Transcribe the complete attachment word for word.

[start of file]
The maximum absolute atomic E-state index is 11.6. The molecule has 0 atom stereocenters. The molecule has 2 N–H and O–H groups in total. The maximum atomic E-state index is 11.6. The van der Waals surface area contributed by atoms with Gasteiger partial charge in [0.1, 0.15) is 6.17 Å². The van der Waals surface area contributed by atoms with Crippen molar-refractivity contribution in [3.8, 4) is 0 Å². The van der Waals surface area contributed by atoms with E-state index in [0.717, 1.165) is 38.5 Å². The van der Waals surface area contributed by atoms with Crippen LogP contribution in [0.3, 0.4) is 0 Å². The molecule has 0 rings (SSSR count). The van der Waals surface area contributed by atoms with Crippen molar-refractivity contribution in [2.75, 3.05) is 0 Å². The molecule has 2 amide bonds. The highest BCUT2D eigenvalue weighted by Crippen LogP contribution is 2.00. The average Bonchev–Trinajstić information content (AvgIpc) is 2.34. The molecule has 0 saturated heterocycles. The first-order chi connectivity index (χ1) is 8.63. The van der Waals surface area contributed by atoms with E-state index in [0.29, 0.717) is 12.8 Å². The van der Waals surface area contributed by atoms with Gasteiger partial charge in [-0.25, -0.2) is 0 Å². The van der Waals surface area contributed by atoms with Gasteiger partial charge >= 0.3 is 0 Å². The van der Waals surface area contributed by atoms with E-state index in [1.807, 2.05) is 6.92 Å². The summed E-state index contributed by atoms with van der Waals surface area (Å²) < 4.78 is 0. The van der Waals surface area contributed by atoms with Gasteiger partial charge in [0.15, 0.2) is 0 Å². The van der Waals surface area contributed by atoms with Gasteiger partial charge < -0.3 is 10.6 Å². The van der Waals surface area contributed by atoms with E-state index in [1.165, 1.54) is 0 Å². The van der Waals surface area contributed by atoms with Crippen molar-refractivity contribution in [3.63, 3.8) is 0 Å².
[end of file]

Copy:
The maximum absolute atomic E-state index is 11.6. The molecule has 0 atom stereocenters. The molecule has 2 N–H and O–H groups in total. The maximum atomic E-state index is 11.6. The van der Waals surface area contributed by atoms with Gasteiger partial charge in [0.1, 0.15) is 6.17 Å². The van der Waals surface area contributed by atoms with Crippen molar-refractivity contribution in [3.8, 4) is 0 Å². The van der Waals surface area contributed by atoms with E-state index in [0.717, 1.165) is 38.5 Å². The van der Waals surface area contributed by atoms with Crippen LogP contribution in [0.3, 0.4) is 0 Å². The molecule has 0 rings (SSSR count). The van der Waals surface area contributed by atoms with Crippen molar-refractivity contribution in [2.75, 3.05) is 0 Å². The molecule has 2 amide bonds. The highest BCUT2D eigenvalue weighted by Crippen LogP contribution is 2.00. The average Bonchev–Trinajstić information content (AvgIpc) is 2.34. The molecule has 0 saturated heterocycles. The first-order chi connectivity index (χ1) is 8.63. The van der Waals surface area contributed by atoms with E-state index in [0.29, 0.717) is 12.8 Å². The van der Waals surface area contributed by atoms with Gasteiger partial charge in [-0.25, -0.2) is 0 Å². The van der Waals surface area contributed by atoms with Gasteiger partial charge >= 0.3 is 0 Å². The van der Waals surface area contributed by atoms with E-state index in [1.807, 2.05) is 6.92 Å². The summed E-state index contributed by atoms with van der Waals surface area (Å²) < 4.78 is 0. The van der Waals surface area contributed by atoms with Gasteiger partial charge in [0.15, 0.2) is 0 Å². The van der Waals surface area contributed by atoms with Gasteiger partial charge < -0.3 is 10.6 Å². The van der Waals surface area contributed by atoms with E-state index in [1.165, 1.54) is 0 Å². The van der Waals surface area contributed by atoms with Crippen molar-refractivity contribution in [3.63, 3.8) is 0 Å².